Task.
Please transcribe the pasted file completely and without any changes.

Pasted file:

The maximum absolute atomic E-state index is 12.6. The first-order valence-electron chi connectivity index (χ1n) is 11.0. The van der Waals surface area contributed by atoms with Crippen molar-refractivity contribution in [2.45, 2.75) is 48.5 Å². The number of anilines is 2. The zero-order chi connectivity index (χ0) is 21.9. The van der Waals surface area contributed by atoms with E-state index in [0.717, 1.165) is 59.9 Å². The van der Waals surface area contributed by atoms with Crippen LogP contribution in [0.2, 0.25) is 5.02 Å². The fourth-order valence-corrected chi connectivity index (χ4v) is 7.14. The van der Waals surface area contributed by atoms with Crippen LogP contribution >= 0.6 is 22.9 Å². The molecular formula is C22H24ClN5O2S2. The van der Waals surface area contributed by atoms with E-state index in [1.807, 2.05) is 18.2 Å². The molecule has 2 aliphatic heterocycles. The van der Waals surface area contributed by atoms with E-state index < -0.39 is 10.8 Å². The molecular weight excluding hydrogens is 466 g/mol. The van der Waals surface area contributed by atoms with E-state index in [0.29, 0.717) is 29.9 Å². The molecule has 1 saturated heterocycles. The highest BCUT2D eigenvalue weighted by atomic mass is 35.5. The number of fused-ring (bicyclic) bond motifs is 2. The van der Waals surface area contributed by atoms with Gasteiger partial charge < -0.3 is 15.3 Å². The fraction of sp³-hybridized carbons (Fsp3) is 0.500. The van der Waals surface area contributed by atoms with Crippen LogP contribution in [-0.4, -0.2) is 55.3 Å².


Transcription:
The maximum absolute atomic E-state index is 12.6. The first-order valence-electron chi connectivity index (χ1n) is 11.0. The van der Waals surface area contributed by atoms with Crippen molar-refractivity contribution in [2.45, 2.75) is 48.5 Å². The number of anilines is 2. The zero-order chi connectivity index (χ0) is 21.9. The van der Waals surface area contributed by atoms with E-state index in [0.717, 1.165) is 59.9 Å². The van der Waals surface area contributed by atoms with Crippen LogP contribution in [0.2, 0.25) is 5.02 Å². The fourth-order valence-corrected chi connectivity index (χ4v) is 7.14. The van der Waals surface area contributed by atoms with Crippen LogP contribution >= 0.6 is 22.9 Å². The molecular formula is C22H24ClN5O2S2. The van der Waals surface area contributed by atoms with E-state index in [1.807, 2.05) is 18.2 Å². The molecule has 2 aliphatic heterocycles. The van der Waals surface area contributed by atoms with E-state index < -0.39 is 10.8 Å². The molecular weight excluding hydrogens is 466 g/mol. The van der Waals surface area contributed by atoms with E-state index in [0.29, 0.717) is 29.9 Å². The molecule has 1 saturated heterocycles. The highest BCUT2D eigenvalue weighted by atomic mass is 35.5. The number of fused-ring (bicyclic) bond motifs is 2. The van der Waals surface area contributed by atoms with Gasteiger partial charge < -0.3 is 15.3 Å². The fraction of sp³-hybridized carbons (Fsp3) is 0.500. The van der Waals surface area contributed by atoms with Crippen LogP contribution in [-0.4, -0.2) is 55.3 Å².